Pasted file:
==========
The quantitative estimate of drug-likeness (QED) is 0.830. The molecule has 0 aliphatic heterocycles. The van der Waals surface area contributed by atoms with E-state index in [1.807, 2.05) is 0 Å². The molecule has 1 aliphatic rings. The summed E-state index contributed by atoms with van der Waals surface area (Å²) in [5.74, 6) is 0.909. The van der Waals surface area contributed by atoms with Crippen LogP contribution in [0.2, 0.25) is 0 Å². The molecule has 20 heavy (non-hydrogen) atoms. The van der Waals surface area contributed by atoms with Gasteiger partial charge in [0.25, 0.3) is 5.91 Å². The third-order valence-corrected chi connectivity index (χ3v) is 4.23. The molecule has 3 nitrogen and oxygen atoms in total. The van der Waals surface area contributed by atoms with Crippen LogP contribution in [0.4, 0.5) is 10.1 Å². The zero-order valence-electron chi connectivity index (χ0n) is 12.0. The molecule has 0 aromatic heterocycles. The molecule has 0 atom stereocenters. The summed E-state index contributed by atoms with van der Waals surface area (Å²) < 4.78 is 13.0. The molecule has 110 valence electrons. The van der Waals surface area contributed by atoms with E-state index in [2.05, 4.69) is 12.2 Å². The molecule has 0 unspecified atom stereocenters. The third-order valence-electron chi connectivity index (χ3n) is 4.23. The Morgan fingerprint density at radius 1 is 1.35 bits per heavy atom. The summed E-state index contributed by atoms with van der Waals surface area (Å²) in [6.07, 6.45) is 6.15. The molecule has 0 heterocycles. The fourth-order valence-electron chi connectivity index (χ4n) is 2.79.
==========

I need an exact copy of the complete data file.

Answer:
The quantitative estimate of drug-likeness (QED) is 0.830. The molecule has 0 aliphatic heterocycles. The van der Waals surface area contributed by atoms with E-state index in [1.807, 2.05) is 0 Å². The molecule has 1 aliphatic rings. The summed E-state index contributed by atoms with van der Waals surface area (Å²) in [5.74, 6) is 0.909. The van der Waals surface area contributed by atoms with Crippen LogP contribution in [0.2, 0.25) is 0 Å². The molecule has 20 heavy (non-hydrogen) atoms. The van der Waals surface area contributed by atoms with Gasteiger partial charge in [0.25, 0.3) is 5.91 Å². The third-order valence-corrected chi connectivity index (χ3v) is 4.23. The molecule has 3 nitrogen and oxygen atoms in total. The van der Waals surface area contributed by atoms with Crippen LogP contribution in [0.4, 0.5) is 10.1 Å². The zero-order valence-electron chi connectivity index (χ0n) is 12.0. The molecule has 0 aromatic heterocycles. The molecule has 0 atom stereocenters. The summed E-state index contributed by atoms with van der Waals surface area (Å²) < 4.78 is 13.0. The molecule has 110 valence electrons. The van der Waals surface area contributed by atoms with E-state index in [2.05, 4.69) is 12.2 Å². The molecule has 0 unspecified atom stereocenters. The third-order valence-electron chi connectivity index (χ3n) is 4.23. The Morgan fingerprint density at radius 1 is 1.35 bits per heavy atom. The summed E-state index contributed by atoms with van der Waals surface area (Å²) in [6.07, 6.45) is 6.15. The molecule has 0 heterocycles. The fourth-order valence-electron chi connectivity index (χ4n) is 2.79.